Wacky winter drivers are everywhere — you know, the drivers who fail to clean the snow and ice from their vehicles before driving. You see them all winter long. They are the drivers who scrape off a small area of an icy windshield, and most often don’t remove any of the snow on the rear wind…

Congress has created a new requirement for automakers: Find a high-tech way to keep drunken people from driving cars. It’s one of the mandates along with a burst of new spending aimed at improving auto safety amid escalating road fatalities in the $1 trillion infrastructure package that Pres…

Section 402 (1) (b) of Vehicle and Traffic Law has been amended, effective Nov. 1 of this year, to increase fines for knowingly covering or coating license plates with material or substance that conceals, obscures, or distorts the plates by any part of the vehicle, or anything carried thereon.

Now that the Pedestrian Safety Action Plan construction along Route 11 in Malone is close to completion, the purpose of which is to improve pedestrian safety, let’s review the applicable laws pertaining to pedestrians.

“Rain, snow, fog, sleet, or icy pavements have never caused an accident.” This is a direct quote from the Loss Control Department of Utica National Insurance Group.

Driving is filled with frustrations every day, but one of the most irritating ones is when you cannot proceed on a green light when other vehicles are blocking the road you must cross because of traffic backup. A similar situation is when you want to turn left onto a street, but you can’t be…

Because of a wide variety of users, traffic control is an ongoing compromise by authorities that control signs, signals, and pavement markings. Think about it! Traffic control would be much simpler if there were only vehicles to consider. But there’s a whole lot more. We must consider all us…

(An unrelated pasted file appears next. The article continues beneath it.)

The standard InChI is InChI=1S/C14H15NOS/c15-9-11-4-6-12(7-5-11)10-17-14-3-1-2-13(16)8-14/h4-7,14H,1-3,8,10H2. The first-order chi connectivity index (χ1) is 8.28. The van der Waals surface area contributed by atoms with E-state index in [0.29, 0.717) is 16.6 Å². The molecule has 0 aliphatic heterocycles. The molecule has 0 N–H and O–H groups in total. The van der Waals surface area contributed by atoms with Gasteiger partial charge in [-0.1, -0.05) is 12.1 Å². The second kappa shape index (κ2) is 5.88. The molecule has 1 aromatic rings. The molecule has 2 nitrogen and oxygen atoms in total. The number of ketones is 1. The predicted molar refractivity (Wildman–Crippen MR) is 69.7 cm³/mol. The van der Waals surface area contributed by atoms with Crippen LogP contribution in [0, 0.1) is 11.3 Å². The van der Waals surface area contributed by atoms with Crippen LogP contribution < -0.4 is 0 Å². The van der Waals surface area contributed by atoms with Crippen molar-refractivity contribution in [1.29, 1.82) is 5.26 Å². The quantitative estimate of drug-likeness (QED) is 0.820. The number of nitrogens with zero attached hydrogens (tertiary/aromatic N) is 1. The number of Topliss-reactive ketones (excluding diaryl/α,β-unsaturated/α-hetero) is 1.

In June, a “Did You Know” article included 15 to 20 Burma-Shave roadside signs which were popular in the middle of the last century, before there were interstates and when everyone drove the old two-lane roads. These signs would be posted all over the countryside in farmers’ fields. They wer…

Last week’s article was about horse and buggy crashes in Yates County in the Finger lakes Region south of Rochester. Today’s article will be about possible solutions to reduce vehicle-buggy crashes statewide.

For most people across the United States, driving is a daily necessity. Whether you commute to work on weekdays or need to visit the grocery store, it’s important to practice safe driving techniques that will help keep you and your passengers from harm.

Hundreds of people are killed and thousands are injured each year in crashes involving stopped or disabled vehicles that may not have stood out enough to alert drivers to the danger they pose, according to a new study commissioned by a company that makes enhanced hazard lighting systems.

These weekly articles normally discuss vehicle and traffic law and traffic safety, but I recently had a request from Saranac Lake to write something on boating safety and applicable laws regarding navigation on Lake Flower and other bodies of water in New York state.

We all speed, almost continuously when we aren’t limited by slower traffic, yet most of us complain about other drivers speeding. Furthermore, it’s pretty common to observe other drivers running red lights immediately after they have changed to red.

The Pedestrian Safety Action Plan is designed to improve pedestrian safety in the village of Malone. The $3.3 million project, along Route 11 from the airport and Walmart on the west to the fairgrounds (Andrus Street) on the east, will create Americans with Disabilities Act compliant sidewal…

Advanced driver assistance features have the potential to improve safety for young, novice drivers, but parents have mixed opinions about how to introduce such technologies to their teenagers, a new study from the Insurance Institute for Highway Safety (IIHS) shows. The dilemma that parents …